And now, with this out of the way, it’s time for some World of Warcraft—I have goals to work on after all.

The Writer’s Toolkit: Almost Everything You Need to get the Story Started

It’s long gone now, lost to some damnable garage sale or other, but my father once had a wooden shoeshine box that sat at the back of the bedroom closet beneath a rack full of awful ties. The box was a real showpiece: furniture-quality American poplar with dovetailed joints and an elevated footrest. As a kid who liked to dig through his parent’s stuff, I’d get the box out from time to time, flip open the brass latch at the front, and play around with the contents.

The shoeshine box held two horsehair shining brushes, a dauber brush, a bottle of cleaning cream, tins of Kiwi brand shoe polish (black and brown), and a soft shining cloth. There was no polishing glove. In all the times I watched my father shine his shoes before going off to work, he’d first pull an old sweat sock over his hand to prevent the dark polish from staining his fingers.

I mention the shoeshine box because I’m a big fan of toolkits. I’m fascinated by the things professionals collect to do their jobs – the stranger the better. Ever see a professional piano builder’s kit? It’s a sexy assortment of lathes, chisels, and auger bits. Have you ever heard of a tobacco smoke enema kit? Oh, they’re very real, I assure you. In the 1800s, they were the indispensable piece of medical equipment for assisting drowning victims – until they were debunked. Once, on a research trip to a medical history library, I got my hands on a Civil War-era surgeon’s battlefield kit. Although most of the implements were of the cutting and sawing variety, everything was stainless steel – still gleaming – and very lightweight. Nasty little cutters. Take an arm here, take a leg there…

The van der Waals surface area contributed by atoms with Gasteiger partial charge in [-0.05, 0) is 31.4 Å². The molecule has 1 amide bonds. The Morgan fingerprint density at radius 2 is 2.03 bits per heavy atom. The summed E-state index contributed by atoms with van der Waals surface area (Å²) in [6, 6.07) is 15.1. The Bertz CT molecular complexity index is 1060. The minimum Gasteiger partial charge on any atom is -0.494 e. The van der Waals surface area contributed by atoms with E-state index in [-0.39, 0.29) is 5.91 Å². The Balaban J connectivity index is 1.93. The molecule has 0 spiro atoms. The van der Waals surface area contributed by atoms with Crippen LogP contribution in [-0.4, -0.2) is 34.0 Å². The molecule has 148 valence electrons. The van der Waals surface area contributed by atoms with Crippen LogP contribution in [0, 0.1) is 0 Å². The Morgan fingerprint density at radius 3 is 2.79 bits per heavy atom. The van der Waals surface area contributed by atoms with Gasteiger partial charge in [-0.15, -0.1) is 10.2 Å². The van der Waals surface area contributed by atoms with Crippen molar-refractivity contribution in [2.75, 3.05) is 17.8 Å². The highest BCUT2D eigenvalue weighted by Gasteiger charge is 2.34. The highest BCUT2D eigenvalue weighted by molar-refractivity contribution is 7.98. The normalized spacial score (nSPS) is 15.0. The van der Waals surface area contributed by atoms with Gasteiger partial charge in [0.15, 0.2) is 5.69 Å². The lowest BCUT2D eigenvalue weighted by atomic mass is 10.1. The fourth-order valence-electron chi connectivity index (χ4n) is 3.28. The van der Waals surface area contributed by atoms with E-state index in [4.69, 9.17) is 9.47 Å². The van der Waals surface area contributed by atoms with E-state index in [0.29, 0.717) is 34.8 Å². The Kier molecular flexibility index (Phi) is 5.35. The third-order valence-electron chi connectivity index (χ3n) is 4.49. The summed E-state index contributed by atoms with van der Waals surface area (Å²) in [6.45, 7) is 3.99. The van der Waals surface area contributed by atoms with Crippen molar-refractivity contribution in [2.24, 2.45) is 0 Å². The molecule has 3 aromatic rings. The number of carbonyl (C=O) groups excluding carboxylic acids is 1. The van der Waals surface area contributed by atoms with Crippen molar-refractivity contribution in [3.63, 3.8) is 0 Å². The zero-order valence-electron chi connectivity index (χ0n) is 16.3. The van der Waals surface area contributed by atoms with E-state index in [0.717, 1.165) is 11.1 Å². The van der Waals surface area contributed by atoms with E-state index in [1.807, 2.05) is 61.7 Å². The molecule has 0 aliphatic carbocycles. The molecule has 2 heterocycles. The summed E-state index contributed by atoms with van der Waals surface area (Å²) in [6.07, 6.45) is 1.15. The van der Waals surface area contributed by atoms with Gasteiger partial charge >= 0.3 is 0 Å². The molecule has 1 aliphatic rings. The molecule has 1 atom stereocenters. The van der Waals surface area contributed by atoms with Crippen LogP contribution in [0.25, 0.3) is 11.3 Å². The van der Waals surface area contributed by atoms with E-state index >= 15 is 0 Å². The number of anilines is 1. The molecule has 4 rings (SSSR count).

Every professional has their toolkit. As writers, we’re no different from the rest. It can be easily assumed that anyone reading the site on a regular basis has stacks of books on every flat surface in their home. But there’s always room for more, eh?

Recently, I was at a conference during which a panel attempted to come up with a list of essential books for any writer to devour before picking up the pen. The panel moderator called it a “writer’s toolkit.” I listened, made notes. I didn’t agree on a number of the titles mentioned – some were irrelevant to my chosen genre, others didn’t interest me. But the mention of the toolkit held my interest. When I returned home to the paperback-and-empty-whiskey-bottle nest I call an office, I walked the stacks and hunted down every title that had been helpful to me in all my efforts. My writer’s toolkit (abridged):